By Pat Shaver
CORALVILLE—When Jim Fausett moved to Coralville in 1959, the population was no more than 5,000 people.
Today, Coralville’s population is nearly 20,000. Though he wouldn’t take the credit, Mr. Fausett’s work in city government has helped lead Coralville’s growth and development.
For the past 18 years, Mr. Fausett has been mayor of Coralville. And for the 18 years before that, he was on the city council. And the years before that, he sat on several different city boards and commissions.
Last month, he was inducted into the 2013 Iowa League of Cities Hall of Fame at the association’s annual conference in Dubuque. The award recognizes individuals who have “provided extraordinary public service to the league and local government.”
Along with his experience as mayor and on the city council, he has also served as president of the Iowa League of Cities and was appointed by Gov. Chet Culver to the Rebuild Iowa Advisory Council following the flooding in 2008.
“One of the main reasons (for not running again) is that I’m 82 years old in November,” he said. “A lot of the things I wanted to see happen have happened or are in the process. I know the current council has been very active in working to make sure the community plan is accomplished. I anticipate they will continue to do this.”
About five years ago, Mr. Fausett had a heart attack. He hasn’t had many health problems since then, he said.
“I thought it’s about time to step back and take it a bit easier and give younger people a chance to bring in new ideas,” he said. “It was a difficult decision.”
He recalls when he moved to town in 1959, the area that now houses Northwest Junior High School was a bean field.
“I think the quality of life in Coralville is good. I haven’t seen many towns that have been able to accomplish what we’ve accomplished in the last 15 years. I’ve loved being a part of it,” he said. “The change is unbelievable. Coralville changed from a strictly bedroom community to what it is today, a very thriving community.”
Mr. Fausett retired as the manager of services for the University of Iowa College of Dentistry in 1997. He began working in the university’s purchasing department in 1966 and moved to the College of Dentistry in 1973.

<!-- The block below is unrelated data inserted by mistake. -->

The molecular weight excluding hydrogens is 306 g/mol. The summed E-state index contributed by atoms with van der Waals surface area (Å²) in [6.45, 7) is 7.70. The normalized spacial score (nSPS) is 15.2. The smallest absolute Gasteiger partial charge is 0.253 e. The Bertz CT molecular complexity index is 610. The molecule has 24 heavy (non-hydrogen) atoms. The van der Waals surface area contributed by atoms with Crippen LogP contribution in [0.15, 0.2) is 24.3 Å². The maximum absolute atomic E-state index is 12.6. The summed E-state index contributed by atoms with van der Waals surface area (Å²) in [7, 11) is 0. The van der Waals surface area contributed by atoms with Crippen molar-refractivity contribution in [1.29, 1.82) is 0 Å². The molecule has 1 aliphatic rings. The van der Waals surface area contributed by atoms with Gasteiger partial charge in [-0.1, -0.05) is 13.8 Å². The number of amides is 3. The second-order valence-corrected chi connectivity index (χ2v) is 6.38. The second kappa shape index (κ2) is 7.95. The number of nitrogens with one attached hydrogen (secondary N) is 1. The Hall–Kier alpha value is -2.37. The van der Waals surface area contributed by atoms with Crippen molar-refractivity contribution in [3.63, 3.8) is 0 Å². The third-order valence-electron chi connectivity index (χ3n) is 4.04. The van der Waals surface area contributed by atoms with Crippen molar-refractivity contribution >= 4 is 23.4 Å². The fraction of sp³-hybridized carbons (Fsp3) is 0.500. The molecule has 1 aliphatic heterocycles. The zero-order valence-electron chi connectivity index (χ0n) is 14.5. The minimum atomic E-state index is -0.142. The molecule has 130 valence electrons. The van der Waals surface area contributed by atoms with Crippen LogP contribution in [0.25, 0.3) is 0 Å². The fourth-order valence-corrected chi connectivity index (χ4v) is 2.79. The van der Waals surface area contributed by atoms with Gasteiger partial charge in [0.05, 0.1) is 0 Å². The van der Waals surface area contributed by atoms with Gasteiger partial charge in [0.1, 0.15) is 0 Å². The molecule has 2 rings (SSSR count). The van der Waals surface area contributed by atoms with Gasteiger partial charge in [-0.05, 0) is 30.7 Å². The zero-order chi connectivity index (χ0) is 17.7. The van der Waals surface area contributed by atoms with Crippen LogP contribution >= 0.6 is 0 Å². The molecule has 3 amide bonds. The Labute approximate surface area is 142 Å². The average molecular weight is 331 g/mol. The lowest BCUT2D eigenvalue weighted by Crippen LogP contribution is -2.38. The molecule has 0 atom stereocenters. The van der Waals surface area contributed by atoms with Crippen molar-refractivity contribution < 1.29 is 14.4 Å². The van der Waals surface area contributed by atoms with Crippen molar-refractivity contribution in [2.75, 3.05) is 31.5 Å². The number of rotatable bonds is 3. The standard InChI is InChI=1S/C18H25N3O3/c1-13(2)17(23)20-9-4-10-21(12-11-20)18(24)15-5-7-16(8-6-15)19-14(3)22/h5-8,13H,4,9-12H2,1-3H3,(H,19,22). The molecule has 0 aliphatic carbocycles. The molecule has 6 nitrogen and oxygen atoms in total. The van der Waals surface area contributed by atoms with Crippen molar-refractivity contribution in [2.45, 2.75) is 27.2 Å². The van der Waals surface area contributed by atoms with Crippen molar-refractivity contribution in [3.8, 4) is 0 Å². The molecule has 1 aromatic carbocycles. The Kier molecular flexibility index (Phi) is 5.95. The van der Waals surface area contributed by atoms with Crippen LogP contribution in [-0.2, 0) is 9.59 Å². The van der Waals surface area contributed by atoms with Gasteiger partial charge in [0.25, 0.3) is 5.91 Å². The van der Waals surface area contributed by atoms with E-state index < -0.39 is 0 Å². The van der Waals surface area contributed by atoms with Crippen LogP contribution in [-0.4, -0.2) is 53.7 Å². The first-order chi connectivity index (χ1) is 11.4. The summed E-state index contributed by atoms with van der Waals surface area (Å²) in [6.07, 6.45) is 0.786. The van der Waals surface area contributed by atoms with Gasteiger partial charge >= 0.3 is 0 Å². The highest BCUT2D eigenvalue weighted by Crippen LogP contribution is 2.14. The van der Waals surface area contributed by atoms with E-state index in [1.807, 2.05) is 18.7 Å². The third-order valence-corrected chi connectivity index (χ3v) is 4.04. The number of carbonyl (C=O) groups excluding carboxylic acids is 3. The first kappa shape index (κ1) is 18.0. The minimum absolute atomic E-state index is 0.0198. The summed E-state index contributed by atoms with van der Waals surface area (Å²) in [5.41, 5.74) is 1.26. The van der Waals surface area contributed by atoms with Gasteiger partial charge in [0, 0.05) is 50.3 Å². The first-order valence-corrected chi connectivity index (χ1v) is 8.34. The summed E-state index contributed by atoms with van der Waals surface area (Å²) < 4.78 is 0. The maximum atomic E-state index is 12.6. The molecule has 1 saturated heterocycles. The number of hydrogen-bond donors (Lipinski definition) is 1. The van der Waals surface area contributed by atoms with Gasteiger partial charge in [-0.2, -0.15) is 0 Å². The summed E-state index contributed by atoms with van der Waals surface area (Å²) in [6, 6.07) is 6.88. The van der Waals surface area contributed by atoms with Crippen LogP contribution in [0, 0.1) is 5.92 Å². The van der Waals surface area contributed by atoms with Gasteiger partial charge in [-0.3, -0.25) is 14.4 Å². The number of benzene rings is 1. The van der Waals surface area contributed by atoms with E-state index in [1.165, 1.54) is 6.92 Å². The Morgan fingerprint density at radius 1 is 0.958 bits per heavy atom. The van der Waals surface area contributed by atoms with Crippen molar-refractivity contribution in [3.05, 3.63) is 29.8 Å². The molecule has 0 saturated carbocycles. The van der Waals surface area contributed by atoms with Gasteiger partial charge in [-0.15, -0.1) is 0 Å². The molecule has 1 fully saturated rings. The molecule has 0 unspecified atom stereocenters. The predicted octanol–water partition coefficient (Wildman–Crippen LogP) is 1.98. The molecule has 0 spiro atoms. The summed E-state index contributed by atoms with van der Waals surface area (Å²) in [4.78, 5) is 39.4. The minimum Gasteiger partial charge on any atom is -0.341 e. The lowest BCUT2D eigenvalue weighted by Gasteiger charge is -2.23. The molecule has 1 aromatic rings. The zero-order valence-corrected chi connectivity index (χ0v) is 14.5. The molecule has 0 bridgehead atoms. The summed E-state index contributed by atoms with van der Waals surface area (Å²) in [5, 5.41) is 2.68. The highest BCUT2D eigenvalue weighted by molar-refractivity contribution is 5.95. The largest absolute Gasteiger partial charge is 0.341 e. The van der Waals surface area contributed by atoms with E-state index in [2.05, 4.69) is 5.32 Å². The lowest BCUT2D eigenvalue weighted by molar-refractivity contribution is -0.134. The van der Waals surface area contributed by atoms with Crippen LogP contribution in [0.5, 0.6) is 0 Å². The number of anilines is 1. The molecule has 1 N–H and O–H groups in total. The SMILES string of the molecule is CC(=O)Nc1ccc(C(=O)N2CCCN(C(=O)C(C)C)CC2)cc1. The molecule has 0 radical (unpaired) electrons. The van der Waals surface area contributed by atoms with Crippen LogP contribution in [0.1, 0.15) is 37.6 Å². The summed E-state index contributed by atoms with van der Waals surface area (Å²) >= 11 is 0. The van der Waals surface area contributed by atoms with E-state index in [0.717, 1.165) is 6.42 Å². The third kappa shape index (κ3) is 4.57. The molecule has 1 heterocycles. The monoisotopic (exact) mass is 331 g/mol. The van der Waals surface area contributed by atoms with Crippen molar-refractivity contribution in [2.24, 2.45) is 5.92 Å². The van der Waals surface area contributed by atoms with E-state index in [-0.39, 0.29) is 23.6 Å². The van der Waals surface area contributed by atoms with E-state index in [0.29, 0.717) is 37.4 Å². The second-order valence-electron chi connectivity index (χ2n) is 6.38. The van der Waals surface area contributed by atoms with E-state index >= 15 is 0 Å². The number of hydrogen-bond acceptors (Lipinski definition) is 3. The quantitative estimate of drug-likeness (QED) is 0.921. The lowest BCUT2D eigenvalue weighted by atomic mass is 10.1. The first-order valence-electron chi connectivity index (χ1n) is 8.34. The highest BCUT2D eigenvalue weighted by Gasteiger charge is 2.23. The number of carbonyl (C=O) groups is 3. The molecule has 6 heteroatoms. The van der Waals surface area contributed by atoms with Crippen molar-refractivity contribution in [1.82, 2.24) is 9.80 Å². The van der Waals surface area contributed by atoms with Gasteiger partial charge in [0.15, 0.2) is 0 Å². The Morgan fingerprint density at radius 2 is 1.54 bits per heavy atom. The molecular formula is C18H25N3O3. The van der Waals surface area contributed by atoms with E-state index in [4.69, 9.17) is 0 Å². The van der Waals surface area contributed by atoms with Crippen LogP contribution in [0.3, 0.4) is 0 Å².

After graduating from the University of Missouri with a degree in animal husbandry and economics, he took a job with the Iowa Farm Bureau, where he worked for several years. He then transitioned into the insurance business until starting at the UI.
Initially, Mr. Fausett had plans to go to school for veterinary medicine but that was interrupted when he volunteered for the U.S. Army during the Korean War, serving one year in Korea.
He got his first taste of municipal government in the 1960s, when he was on a board that was instrumental in starting a bus service in Coralville.
“I don’t recall a desire to get into politics, that’s just sort of how it worked out,” he said. “It really was probably from the fact that I got onto the commissions; the Parks and Recreation Commission and was involved with youth projects. After being on the Planning and Zoning Commission I found out I liked being able to have a voice in what was happening,” he said. “But I never had a burning desire to get into politics.”
“It has been a long time, but a very fast time. The older you get, the faster it goes until you look back and see what’s been accomplished,” Mr. Fausett said. “The Iowa River Landing District discussions started 30 years ago; it does not happen immediately.”
Though the Iowa River Landing project has been controversial, Mr. Fausett noted it is been one of his biggest accomplishments in office.
“People who don’t leave here may have no idea that the area completely outlived its usefulness, there were junk cars, and adult book store. Here it is a gateway to Coralville and the University of Iowa, so getting that cleaned up and developed has been a big accomplishment,” he said.